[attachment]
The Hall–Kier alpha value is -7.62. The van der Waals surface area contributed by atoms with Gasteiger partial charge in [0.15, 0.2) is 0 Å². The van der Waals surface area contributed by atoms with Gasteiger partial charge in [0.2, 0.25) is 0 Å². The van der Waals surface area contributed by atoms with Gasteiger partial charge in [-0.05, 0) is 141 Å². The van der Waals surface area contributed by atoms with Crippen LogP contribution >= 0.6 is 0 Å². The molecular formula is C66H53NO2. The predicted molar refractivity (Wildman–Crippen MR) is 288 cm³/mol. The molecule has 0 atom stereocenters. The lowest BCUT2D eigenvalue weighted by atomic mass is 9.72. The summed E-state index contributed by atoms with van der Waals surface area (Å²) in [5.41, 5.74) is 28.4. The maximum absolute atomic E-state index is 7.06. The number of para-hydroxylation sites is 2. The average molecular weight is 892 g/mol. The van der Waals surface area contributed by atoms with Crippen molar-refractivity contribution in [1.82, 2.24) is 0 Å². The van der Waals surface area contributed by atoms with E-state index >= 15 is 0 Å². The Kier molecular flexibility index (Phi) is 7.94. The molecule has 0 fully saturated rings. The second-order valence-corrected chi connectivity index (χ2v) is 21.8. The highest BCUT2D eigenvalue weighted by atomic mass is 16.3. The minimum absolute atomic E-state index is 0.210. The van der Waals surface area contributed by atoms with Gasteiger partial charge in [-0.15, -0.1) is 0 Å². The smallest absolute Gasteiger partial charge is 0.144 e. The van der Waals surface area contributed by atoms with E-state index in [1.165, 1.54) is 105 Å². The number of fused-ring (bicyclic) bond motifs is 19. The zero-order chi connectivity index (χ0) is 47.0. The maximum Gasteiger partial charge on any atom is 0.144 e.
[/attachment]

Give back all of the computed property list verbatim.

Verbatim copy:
The Hall–Kier alpha value is -7.62. The van der Waals surface area contributed by atoms with Gasteiger partial charge in [0.15, 0.2) is 0 Å². The van der Waals surface area contributed by atoms with Gasteiger partial charge in [0.2, 0.25) is 0 Å². The van der Waals surface area contributed by atoms with Gasteiger partial charge in [-0.05, 0) is 141 Å². The van der Waals surface area contributed by atoms with Crippen LogP contribution >= 0.6 is 0 Å². The molecular formula is C66H53NO2. The predicted molar refractivity (Wildman–Crippen MR) is 288 cm³/mol. The molecule has 0 atom stereocenters. The lowest BCUT2D eigenvalue weighted by atomic mass is 9.72. The summed E-state index contributed by atoms with van der Waals surface area (Å²) in [5.41, 5.74) is 28.4. The maximum absolute atomic E-state index is 7.06. The number of para-hydroxylation sites is 2. The average molecular weight is 892 g/mol. The van der Waals surface area contributed by atoms with Crippen molar-refractivity contribution in [1.82, 2.24) is 0 Å². The van der Waals surface area contributed by atoms with E-state index >= 15 is 0 Å². The Kier molecular flexibility index (Phi) is 7.94. The molecule has 0 fully saturated rings. The second-order valence-corrected chi connectivity index (χ2v) is 21.8. The highest BCUT2D eigenvalue weighted by atomic mass is 16.3. The minimum absolute atomic E-state index is 0.210. The van der Waals surface area contributed by atoms with Gasteiger partial charge in [-0.15, -0.1) is 0 Å². The smallest absolute Gasteiger partial charge is 0.144 e. The van der Waals surface area contributed by atoms with E-state index in [1.165, 1.54) is 105 Å². The number of fused-ring (bicyclic) bond motifs is 19. The zero-order chi connectivity index (χ0) is 47.0. The maximum Gasteiger partial charge on any atom is 0.144 e.